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Reflective Discussion

Given the readings and assignments in the course, identify and discuss three important concepts applicable to your work experience, profession, and/or career plans for the future. Describe how each applies.

Paragraph 4:

What part of the course (background materials, assignments, and so forth) helped to shape or reshape your perceptions of the role of HRM in the private sector? 

Note: No outside research or citations are needed with your four paragraphs to the Reflective Discussion. Also, no responses to your peers’ posts are needed.

Module 4-Background Reading

Note: The Session Long Project (SLP) is a Quiz where you have the opportunity to demonstrate what you have learned in this Module. Be sure to read/view all the background materials provided before taking the Quiz.

Remember to participate in the discussion forum for Module 4 early in the module and also engage with your peers throughout the module. 

A start to maintaining good employee relations is to comply with the employment laws.  (Look back to Module 1 Background for a quick review of some of the major compliance issues.)

Even if employer activities do not rise to the level of being illegal, it is important that workplaces are perceived by employees to be equitable and open to employee voice.

Employee Relations in a Union-Free Environment

Many times employee relations break down because of interpersonal conflicts. At work, for example, employees and supervisors disagree and cannot get past the issue. 

The video, Employee and Labour Relations (2013), encourages employers to take a proactive approach to employee relations so that problems and issues do not escalate.   

Source: TheMyHRpro (2013).  Employee and Labour Relations.  YouTube video.  Retrieved from https://www.youtube.com/watch?v=EnMcAHsGZ2E

Read about successful employer practices taken by today’s organizations to maintain good employee relations. 

What can we do as individuals, however, to handle disagreements at work?  View the following video that provides you the simple STABEN model on how to work through disagreements amicably.

Source:  Byrne, Jennie.  Conflict Resolution in 6 Simple Easy Steps.  YouTube video.  Retrieved from https://www.youtube.com/watch?v=DSGy5yvC0hM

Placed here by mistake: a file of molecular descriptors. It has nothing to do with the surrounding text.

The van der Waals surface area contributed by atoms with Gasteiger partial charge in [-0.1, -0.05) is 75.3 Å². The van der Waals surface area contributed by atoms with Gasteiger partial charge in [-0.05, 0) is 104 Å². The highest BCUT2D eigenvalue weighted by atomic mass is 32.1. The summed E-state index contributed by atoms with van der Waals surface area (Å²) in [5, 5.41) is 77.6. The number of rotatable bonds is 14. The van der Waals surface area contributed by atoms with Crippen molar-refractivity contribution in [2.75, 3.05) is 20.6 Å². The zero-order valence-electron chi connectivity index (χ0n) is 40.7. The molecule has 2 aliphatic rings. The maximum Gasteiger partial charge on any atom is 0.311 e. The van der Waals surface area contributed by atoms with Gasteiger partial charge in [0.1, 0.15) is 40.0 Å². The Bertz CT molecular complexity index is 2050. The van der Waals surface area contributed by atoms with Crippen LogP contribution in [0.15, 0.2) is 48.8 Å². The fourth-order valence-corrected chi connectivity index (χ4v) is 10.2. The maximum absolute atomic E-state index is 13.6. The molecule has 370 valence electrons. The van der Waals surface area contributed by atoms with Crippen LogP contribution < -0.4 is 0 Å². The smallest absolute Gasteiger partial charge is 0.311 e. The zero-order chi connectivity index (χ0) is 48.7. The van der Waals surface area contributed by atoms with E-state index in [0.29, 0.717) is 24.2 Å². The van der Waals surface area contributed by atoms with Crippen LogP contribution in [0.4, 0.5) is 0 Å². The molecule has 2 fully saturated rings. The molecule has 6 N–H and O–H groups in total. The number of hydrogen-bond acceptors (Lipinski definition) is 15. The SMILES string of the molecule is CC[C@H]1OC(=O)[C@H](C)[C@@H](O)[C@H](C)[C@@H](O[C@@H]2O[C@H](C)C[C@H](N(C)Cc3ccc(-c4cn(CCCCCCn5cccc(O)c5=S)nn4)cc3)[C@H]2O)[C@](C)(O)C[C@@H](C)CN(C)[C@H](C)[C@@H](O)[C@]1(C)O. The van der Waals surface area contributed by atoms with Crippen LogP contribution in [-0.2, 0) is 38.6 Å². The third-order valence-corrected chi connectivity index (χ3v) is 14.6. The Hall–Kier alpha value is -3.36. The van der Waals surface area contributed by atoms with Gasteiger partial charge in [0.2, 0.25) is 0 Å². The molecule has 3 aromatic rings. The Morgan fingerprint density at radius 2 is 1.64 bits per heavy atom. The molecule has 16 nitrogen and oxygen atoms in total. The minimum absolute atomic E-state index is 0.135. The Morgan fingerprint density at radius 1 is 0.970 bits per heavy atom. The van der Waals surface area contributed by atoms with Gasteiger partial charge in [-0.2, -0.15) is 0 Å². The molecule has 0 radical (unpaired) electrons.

What are Labor Relations?

There are times when the relationships between employers and employees break down and the employees feel they need help from a third party.  This is when a labor union might appear attractive to employees in their attempts to try to improve workplace conditions.  Read this articlefrom wisegeek.org which begins our discussion of labor unions.  [Make sure to review the key terms that follow the “What are Labor Relations” article.] 

The Nature of Unions

A labor union, or union, is defined as workers banding together to meet common goals, such as better pay, benefits, or promotion rules. In the United States, 11.1 percent of American workers belong to a union, down from 20.1 percent in 1983 [See Bureau of Labor Statistics (Jan. 2016).  Union Members—2015.] 

We will discuss the history of unions, reasons for decline in union membership, union labor laws, and the process employees go through to form a union. First, however, we should discuss some of the reasons why people join unions.

People may feel their economic needs are not being met with their current wages and benefits and believe that a union can help them receive better economic prospects. Fairness in the workplace is another reason why people join unions. They may feel that scheduling, vacation time, transfers, and promotions are not given fairly and feel that a union can help eliminate some of the inequity associated with these processes. Let’s discuss some basic information about unions before we discuss the unionization process.

History and Organization of Unions

Labor Union AFL-CIO Perspective

The following video shows a history of labor unions from the perspective of the AFL-CIO:

The first local unions in the United States were formed in the nineteenth century, in the form of the National Labor Union (NLU).

The goal of the NLU was to form a national labor federation that could lobby government for labor reforms on behalf of the labor organizations. The NLU is credited with the eight-hour workday, which was passed in 1862. Because of a focus on government reform rather than collective bargaining, many workers instead joined the Knights of Labor in the 1880s.

The Knights of Labor grew as a labor union for coal miners, but also covered several other types of industries. They initiated strikes that were successful in increasing pay and benefits. When this occurred, membership increased. After only a few years, though, membership declined because of unsuccessful strikes, which were a result of a too autocratic structure, lack of organization, and poor management.

The American Federation of Labor (AFL) was formed in 1886, mostly by people who wanted to see a change from the Knights of Labor. The focus was on higher wages and job security. Infighting among union members was minimized. In the 1930s, the Congress of Industrial Organizations (CIO) was formed as a result of political differences in the AFL. In 1955, the two unions joined together to form the AFL-CIO.

Currently, the AFL-CIO is the largest federation of unions in the United States and is composed of fifty-six national and international unions. The goal of the AFL-CIO isn’t to negotiate specific contracts for employees, but rather to support the efforts of local unions throughout the country.